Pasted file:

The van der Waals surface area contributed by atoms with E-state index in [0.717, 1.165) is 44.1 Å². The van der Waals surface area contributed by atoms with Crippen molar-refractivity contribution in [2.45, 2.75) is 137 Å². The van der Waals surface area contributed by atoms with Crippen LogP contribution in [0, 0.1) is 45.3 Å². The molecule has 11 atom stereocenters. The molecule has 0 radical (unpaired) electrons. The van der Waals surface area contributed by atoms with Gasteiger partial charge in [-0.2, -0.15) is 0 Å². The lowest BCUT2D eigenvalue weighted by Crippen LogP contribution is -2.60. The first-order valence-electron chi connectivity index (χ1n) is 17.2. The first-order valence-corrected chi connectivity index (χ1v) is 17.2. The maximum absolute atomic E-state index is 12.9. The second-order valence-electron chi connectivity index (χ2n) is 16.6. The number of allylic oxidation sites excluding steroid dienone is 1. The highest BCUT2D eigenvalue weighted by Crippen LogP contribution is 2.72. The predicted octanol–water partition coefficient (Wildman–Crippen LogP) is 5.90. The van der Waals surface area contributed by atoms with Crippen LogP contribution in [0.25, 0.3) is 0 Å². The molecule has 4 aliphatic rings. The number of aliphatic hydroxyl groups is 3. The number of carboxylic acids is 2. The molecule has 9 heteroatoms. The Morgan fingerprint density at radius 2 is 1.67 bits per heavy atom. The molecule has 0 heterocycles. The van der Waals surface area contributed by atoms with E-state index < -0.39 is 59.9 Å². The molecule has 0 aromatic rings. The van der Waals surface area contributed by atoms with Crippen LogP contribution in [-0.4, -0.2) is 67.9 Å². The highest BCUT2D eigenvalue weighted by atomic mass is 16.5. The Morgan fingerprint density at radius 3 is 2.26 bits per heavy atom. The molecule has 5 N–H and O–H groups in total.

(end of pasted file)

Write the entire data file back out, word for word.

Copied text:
The van der Waals surface area contributed by atoms with E-state index in [0.717, 1.165) is 44.1 Å². The van der Waals surface area contributed by atoms with Crippen molar-refractivity contribution in [2.45, 2.75) is 137 Å². The van der Waals surface area contributed by atoms with Crippen LogP contribution in [0, 0.1) is 45.3 Å². The molecule has 11 atom stereocenters. The molecule has 0 radical (unpaired) electrons. The van der Waals surface area contributed by atoms with Gasteiger partial charge in [-0.2, -0.15) is 0 Å². The lowest BCUT2D eigenvalue weighted by Crippen LogP contribution is -2.60. The first-order valence-electron chi connectivity index (χ1n) is 17.2. The first-order valence-corrected chi connectivity index (χ1v) is 17.2. The maximum absolute atomic E-state index is 12.9. The second-order valence-electron chi connectivity index (χ2n) is 16.6. The number of allylic oxidation sites excluding steroid dienone is 1. The highest BCUT2D eigenvalue weighted by Crippen LogP contribution is 2.72. The predicted octanol–water partition coefficient (Wildman–Crippen LogP) is 5.90. The van der Waals surface area contributed by atoms with Crippen LogP contribution in [0.25, 0.3) is 0 Å². The molecule has 4 aliphatic rings. The number of aliphatic hydroxyl groups is 3. The number of carboxylic acids is 2. The molecule has 9 heteroatoms. The Morgan fingerprint density at radius 2 is 1.67 bits per heavy atom. The molecule has 0 heterocycles. The van der Waals surface area contributed by atoms with E-state index < -0.39 is 59.9 Å². The molecule has 0 aromatic rings. The van der Waals surface area contributed by atoms with Crippen LogP contribution in [-0.4, -0.2) is 67.9 Å². The highest BCUT2D eigenvalue weighted by atomic mass is 16.5. The Morgan fingerprint density at radius 3 is 2.26 bits per heavy atom. The molecule has 5 N–H and O–H groups in total.